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How well-capped helps well-capped?

Buffett Buys Stake in HP, pushed HP stock up


Berkshire Hathaway took an 11.4% stake in HP recently, valued at $4.2 billion. This is a tremendous advancement in what HP was most likely expecting. Last Thursday alone, HP closed up $5.15 or 14.8% at $40.06 after earlier rising to $41.46.

This shows an example of how things can change very quickly (sometimes for the better) when it comes to a company’s stake placed in another company. Take a look at the following chart showing a before and after picture of what went on before Thursday with HP, and what came about once Buffett became involved:

The stock price was $34.61 on April 6th, and jumped to $39.03 just the stock market opened. The trading volume also soared, buying volume, which pushed the stock price higher.


Keep in mind that a change such as this usually only comes on occasions where an extremely lucrative company gets involved. What we tend to see time and again is what I coin the term to be, that  “well-capped helps well-capped,” meaning that one well-capitalized company (in this case Berkshire Hathaway) helps another well-capitalized company (HP).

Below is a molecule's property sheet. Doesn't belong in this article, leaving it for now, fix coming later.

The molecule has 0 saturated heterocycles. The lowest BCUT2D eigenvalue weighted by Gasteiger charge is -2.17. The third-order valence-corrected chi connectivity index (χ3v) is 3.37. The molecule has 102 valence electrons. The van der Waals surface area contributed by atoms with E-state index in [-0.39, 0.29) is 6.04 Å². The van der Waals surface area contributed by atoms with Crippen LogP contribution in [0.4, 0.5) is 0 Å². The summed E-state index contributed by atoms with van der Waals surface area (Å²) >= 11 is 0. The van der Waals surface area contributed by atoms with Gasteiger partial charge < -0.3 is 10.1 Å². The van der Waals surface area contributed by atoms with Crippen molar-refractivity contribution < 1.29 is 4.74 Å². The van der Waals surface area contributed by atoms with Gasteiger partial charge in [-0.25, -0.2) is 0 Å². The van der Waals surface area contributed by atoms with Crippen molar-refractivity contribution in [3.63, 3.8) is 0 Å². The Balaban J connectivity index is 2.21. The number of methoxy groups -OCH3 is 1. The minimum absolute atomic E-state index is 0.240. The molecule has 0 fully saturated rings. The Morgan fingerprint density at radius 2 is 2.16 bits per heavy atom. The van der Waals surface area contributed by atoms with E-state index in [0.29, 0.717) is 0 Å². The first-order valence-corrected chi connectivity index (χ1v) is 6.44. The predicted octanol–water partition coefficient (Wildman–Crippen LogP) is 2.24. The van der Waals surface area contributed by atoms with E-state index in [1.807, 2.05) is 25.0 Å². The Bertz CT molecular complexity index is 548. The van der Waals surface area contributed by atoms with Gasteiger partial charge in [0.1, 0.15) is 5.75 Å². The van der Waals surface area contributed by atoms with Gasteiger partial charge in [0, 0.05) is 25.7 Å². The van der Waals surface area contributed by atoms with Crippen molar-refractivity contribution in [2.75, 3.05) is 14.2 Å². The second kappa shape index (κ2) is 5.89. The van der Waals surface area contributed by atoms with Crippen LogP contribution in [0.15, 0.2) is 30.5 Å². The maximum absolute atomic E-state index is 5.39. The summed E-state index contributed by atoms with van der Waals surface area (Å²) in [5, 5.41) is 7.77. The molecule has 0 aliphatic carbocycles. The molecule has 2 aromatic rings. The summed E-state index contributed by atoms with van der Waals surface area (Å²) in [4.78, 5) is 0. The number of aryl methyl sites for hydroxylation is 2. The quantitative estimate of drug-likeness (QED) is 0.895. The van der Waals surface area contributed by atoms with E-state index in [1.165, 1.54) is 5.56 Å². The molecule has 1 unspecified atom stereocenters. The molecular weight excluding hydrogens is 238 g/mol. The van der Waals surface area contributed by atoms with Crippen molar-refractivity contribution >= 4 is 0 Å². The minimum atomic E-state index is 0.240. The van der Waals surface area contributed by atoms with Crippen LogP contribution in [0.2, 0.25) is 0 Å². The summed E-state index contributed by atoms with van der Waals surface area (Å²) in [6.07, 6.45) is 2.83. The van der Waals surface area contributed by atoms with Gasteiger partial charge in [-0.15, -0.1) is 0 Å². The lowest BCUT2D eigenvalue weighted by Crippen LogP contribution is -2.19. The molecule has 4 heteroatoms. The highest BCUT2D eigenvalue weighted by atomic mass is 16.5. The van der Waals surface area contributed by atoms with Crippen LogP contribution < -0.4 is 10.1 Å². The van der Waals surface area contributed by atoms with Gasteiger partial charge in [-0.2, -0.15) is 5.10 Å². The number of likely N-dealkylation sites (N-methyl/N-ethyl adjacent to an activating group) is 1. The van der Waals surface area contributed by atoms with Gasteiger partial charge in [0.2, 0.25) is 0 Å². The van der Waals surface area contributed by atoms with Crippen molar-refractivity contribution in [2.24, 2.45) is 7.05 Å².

But are there cases where a well-capped company can help a smaller capped company? Target and Walmart are the two companies that are helping small businesses. Take a look at the below chart which is extracted from moomoo app that shows what they have been up to:

It just goes to show you that while “well-capped helps well-capped”, a big well-capitalized company can also help a small business. Good to know that help is all around.